Marvel Legends Bonebreaker Wave Sabretooth Review

I had a few biases working against this figure, but in the end, there was only one glaring issue remaining. Let’s take a look at Sabretooth’s first costume.

Before Jim Lee and the cartoon took charge of Sabretooth’s overall look, Sabretooth was a lot more streamlined. The excesses of the ‘90s have cemented Sabretooth as a huge dude, which is fine, but I’ve always had more of a fondness for him as not quite so ‘roided out. The 90s Sabretooth we have is on the Hyperion body, and there are many who want him on an even larger body, so clearly there’s a lot of wiggle room for interpretation.

In an ideal world, just based on images I’ve seen, this First Appearance-leaning Sabretooth would have been perfect on the Vulcan body that debuted in this same wave with…Vulcan. Obviously, that was impossible, so one might wonder if it would have been better to wait. Well, Marvel Legends does have a history of not waiting until the absolutely perfect body for certain characters is available, so he’s on what has been called the Reaper body.

I will say that I don’t have the issues with the Reaper body that many have. At most, I think the lack of a smooth transition between the shoulder balls and the arms might be the biggest problem, but otherwise I don’t see much of the issues that people have with this body. It poses very well and it’s got a decent amount of beef to it without being too blown out in proportions. Granted, the Vulcan body looks superior in overall aesthetics—mainly because body sculpts get better over time, and this one is aging rapidly, but the Reaper body just isn’t that bad.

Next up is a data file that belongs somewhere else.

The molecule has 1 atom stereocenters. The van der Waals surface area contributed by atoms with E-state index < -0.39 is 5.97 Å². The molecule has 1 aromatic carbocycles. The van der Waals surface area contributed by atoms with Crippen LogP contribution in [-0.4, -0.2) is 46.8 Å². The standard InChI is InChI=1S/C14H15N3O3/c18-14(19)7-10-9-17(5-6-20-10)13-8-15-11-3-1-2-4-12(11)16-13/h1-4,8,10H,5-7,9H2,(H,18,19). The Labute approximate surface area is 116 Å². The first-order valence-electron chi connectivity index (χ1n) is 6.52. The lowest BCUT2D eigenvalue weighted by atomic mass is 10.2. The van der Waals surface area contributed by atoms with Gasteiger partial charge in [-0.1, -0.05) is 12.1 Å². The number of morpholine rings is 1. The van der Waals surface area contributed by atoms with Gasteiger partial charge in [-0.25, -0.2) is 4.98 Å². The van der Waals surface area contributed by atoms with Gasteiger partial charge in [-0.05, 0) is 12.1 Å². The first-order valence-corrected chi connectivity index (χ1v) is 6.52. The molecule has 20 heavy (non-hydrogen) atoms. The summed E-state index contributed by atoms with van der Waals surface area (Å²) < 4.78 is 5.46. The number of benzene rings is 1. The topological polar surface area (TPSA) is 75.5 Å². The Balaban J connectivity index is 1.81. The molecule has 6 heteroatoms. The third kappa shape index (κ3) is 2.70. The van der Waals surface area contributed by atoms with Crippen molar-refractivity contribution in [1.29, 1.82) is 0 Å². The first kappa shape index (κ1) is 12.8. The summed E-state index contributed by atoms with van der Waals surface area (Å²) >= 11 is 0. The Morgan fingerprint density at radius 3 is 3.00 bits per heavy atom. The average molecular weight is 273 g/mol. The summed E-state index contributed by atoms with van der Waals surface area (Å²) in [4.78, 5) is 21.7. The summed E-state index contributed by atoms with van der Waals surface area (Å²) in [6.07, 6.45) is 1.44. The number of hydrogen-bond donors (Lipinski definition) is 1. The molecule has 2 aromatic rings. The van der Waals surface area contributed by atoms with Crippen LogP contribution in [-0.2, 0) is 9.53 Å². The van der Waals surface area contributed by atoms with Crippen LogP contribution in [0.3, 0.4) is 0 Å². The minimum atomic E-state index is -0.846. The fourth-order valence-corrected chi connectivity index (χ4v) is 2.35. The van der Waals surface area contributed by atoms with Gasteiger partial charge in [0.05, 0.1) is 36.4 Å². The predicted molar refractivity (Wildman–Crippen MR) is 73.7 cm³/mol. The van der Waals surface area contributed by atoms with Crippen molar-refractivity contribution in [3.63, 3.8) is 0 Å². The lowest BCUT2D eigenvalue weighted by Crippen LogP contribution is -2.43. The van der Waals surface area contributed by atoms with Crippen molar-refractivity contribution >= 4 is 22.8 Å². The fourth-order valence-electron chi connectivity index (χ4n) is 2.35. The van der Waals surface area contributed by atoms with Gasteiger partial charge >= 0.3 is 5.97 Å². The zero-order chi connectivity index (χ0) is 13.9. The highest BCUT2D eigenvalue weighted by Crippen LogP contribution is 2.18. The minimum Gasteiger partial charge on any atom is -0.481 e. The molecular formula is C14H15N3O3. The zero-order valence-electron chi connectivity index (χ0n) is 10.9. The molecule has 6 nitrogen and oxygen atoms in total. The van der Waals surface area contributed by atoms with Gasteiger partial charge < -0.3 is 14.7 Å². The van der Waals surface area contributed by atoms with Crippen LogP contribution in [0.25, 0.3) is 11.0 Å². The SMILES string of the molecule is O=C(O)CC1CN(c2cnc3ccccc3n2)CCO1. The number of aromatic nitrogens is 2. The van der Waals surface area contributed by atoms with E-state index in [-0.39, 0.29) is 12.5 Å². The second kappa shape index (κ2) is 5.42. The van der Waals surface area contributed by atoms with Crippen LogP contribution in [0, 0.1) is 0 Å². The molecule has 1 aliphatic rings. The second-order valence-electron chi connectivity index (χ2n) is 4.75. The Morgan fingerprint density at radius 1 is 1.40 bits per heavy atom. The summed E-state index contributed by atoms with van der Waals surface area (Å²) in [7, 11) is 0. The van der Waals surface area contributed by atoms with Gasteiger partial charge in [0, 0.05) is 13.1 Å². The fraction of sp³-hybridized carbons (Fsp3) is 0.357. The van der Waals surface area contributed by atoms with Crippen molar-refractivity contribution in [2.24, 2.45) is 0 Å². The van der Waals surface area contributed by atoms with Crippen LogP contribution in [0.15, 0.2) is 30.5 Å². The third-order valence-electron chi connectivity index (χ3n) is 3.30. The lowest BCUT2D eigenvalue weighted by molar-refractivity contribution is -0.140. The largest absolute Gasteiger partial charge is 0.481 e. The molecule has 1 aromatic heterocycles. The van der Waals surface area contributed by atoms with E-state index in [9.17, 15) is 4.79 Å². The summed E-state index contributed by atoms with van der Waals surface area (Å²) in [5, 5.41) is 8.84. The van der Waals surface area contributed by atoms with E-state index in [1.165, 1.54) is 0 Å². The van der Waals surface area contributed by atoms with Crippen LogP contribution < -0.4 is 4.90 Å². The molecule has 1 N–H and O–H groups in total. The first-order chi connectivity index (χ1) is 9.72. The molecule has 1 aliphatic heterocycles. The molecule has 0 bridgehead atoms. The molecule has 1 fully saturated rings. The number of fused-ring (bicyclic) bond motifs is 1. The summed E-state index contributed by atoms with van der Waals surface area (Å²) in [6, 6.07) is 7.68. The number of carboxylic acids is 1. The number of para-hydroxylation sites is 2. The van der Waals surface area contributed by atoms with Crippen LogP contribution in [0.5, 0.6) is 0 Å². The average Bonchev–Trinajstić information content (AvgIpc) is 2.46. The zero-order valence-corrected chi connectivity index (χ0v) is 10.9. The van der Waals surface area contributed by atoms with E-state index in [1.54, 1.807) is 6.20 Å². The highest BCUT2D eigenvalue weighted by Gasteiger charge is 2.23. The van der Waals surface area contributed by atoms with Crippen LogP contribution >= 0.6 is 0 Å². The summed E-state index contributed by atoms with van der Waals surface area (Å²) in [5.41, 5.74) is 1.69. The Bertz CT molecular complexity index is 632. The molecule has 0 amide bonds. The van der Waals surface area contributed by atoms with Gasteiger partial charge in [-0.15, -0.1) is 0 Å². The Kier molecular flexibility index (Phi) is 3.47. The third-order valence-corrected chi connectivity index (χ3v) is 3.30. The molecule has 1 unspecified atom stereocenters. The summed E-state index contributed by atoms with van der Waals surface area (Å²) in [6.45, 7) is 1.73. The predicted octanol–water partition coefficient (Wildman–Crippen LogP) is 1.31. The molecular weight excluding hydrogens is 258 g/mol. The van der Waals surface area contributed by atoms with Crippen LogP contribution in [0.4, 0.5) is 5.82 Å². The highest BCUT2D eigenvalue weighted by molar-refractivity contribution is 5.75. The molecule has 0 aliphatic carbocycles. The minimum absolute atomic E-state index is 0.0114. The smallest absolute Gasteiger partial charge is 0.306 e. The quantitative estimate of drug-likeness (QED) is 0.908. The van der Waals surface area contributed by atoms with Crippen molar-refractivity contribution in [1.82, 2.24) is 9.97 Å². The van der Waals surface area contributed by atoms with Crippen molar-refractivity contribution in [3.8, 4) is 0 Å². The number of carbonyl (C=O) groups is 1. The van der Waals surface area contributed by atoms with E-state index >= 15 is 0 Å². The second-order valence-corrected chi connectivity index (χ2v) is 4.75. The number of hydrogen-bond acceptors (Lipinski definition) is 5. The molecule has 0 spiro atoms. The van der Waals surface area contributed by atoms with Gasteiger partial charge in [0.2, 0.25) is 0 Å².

Two things were jarring about this figure. The first, and the one that I quickly got over, was the cutouts for his fingers and toes. For most of the time Sabretooth wore this version of the costume, there were no cutouts, meaning that you got all brown for the hands and feet. In hindsight, that probably doesn’t actually make sense, since all his nails would have to be visible for him to be able to use them. This version of his costume with the cutouts makes more sense from a technical standpoint, but it doesn’t look “right” from an on-the-page perspective. So that was a bias that I had.

In hand, I actually have come around, and I ended up not minding the cutouts. I wouldn’t have minded if they weren’t there and he had full gloves and…footie socks, I guess, but after messing him for a while they stopped feeling as “wrong” as they felt when I saw the initial images.

That doesn’t mean that I still wouldn’t buy him if he was made without the nail cutouts. As long as there was a new head. Which brings me to my biggest issue with the figure, and the one issue that did not go away: that head.

It is very well sculpted. I do not want to poo-poo the work that went into it. The hair is excellent, and the face is definitely expressive. The wild look and all the creases around the crazy eyes are all well done. But from a design standpoint, I just don’t like this head for Sabretooth. I can’t fault it for being dynamic—it is definitely dynamic—but the mouth and the underbite and the expression and everything about it rubs me wrong. There’s no one “correct” interpretation for him, so if you dig this head, that’s great, but for me I took an immediate dislike to the aesthetics of the head and time spent with it in hand didn’t alleviate those feelings. If he’s ever re-released I’m hoping that something a bit more strictly classic is done for him.

Outside of that one hitch, I do like this figure. We’ve had the Jim Lee version and the Age of Apocalypse version lately, so it’s nice to go back into the Toybiz years and update this version of Sabretooth.

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